A hyperviolent facility where gang members roam free and attacks happen in the all-too-often absence of corrections officers — that’s how lawyers describe McCormick’s prison in lawsuits filed on behalf of 13 current and former inmates.
These suits, all filed in McCormick County by Georgetown-based Bell Legal Group, come after the maximum-security prison saw two fatal stabbings and an escape in late 2016.
The state’s prison system has received national attention after a series of violent events that include a riot earlier this month that left seven dead at Lee Correctional in Bishopville, which is the nation’s deadliest prison riot in 25 years, and the killing of four inmates on April 7, 2017 at Kirkland Correctional Institution in Columbia.
State leaders blame the system’s problems on a high rate of vacancies and low pay. At one point, about half of the correctional officer positions at McCormick Correctional were open. Last Monday, Gov. Henry McMaster issued an executive order that broadly increases hiring and procurement powers for the state Department of Corrections in an attempt to alleviate some of the understaffing issues.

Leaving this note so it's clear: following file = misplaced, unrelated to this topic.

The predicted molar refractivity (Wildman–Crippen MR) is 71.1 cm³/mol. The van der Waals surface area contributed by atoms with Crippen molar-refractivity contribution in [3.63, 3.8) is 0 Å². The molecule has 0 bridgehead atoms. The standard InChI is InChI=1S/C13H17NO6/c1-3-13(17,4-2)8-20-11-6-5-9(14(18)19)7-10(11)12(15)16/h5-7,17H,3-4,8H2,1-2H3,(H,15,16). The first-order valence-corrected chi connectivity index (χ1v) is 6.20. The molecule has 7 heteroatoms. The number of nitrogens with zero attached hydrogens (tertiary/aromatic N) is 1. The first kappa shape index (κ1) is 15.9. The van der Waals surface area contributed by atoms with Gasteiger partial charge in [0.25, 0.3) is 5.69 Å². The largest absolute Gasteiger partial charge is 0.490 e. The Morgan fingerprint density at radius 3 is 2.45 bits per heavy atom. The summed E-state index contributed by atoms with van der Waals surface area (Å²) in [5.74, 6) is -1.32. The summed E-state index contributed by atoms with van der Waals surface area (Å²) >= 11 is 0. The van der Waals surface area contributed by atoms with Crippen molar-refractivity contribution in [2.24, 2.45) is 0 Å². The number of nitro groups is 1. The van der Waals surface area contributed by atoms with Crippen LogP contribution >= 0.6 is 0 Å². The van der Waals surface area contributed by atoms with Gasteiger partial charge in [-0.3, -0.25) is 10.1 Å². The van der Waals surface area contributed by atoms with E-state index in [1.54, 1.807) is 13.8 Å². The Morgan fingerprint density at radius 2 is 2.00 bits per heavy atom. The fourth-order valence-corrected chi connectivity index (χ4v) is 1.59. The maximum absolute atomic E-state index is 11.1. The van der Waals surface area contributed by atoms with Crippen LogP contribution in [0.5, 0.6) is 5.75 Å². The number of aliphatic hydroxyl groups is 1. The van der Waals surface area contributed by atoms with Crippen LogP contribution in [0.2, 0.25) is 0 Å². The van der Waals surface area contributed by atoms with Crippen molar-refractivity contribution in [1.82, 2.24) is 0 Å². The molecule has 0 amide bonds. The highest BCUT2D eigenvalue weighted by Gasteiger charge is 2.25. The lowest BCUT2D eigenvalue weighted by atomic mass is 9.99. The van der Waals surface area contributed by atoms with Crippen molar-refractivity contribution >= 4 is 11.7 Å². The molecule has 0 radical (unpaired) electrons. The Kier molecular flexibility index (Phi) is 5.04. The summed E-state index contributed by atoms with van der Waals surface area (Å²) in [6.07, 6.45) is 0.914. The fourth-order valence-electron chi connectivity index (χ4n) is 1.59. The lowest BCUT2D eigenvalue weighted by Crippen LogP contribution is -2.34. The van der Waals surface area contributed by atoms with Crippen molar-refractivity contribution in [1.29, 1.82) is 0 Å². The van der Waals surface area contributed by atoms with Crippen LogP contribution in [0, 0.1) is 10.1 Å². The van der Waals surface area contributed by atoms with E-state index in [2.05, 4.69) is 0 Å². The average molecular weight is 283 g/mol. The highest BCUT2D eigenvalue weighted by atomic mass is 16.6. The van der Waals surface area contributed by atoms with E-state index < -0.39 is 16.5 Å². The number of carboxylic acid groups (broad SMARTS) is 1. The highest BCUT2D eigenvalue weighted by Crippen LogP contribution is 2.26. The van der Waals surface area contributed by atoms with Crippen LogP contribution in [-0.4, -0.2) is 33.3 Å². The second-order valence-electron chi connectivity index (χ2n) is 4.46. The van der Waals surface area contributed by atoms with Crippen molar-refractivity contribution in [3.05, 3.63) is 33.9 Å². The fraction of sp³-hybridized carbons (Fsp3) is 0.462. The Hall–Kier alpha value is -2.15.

The order allows for “on-the-spot hiring” of security personnel, clears the way for overtime pay, the creation of new job incentives, salary increases and exemptions to job posting announcements.
Two of the filings representing 11 of the inmates paint a picture of a prison run amok. Lawyers write that the state Department of Corrections “has a long history of violence among inmates,” with a “complete failure" by the department to “keep weapons out of the hands of inmates housed at McCormick Correctional Institution.” At McCormick Correctional and other state prisons, the filings said, “gangs are allowed to run free and commit whatever crimes they want” and those inmates who don’t follow the rules or break laws seldom face consequences.
The complaints also describe it as “common practice” for correctional officers to “leave doors unlocked when they should be locked” and to “leave their posts without being relieved by another correctional officer,” which the suits allege is “facilitating fights and stabbings.” The filings note that these violate the department’s policies and procedures.
Jeff Taillon, state Department of Corrections spokesman, did not respond to an email sent Thursday seeking comment about these characterizations.
Just one of the 13 attacks at McCormick Correctional described in the suits happened while an SCDC employee was present — and that correctional officer was the first to be assailed.
On Oct. 4 — the same day inmates climbed to the roof of a prison dorm, and a few days after a water main break put McCormick Correctional under a boil water notice — an inmate being escorted by an officer managed to get out of his handcuffs and put a knife to the officer’s throat, one of the filings said. That inmate then took the officer’s keys and began opening doors.
The inmate then went into the cell of Alvin Davis and Kenneth Huckabee, the complaint said, where he took Huckabee hostage and someone held a knife to Davis’ throat while he kneeled on the floor.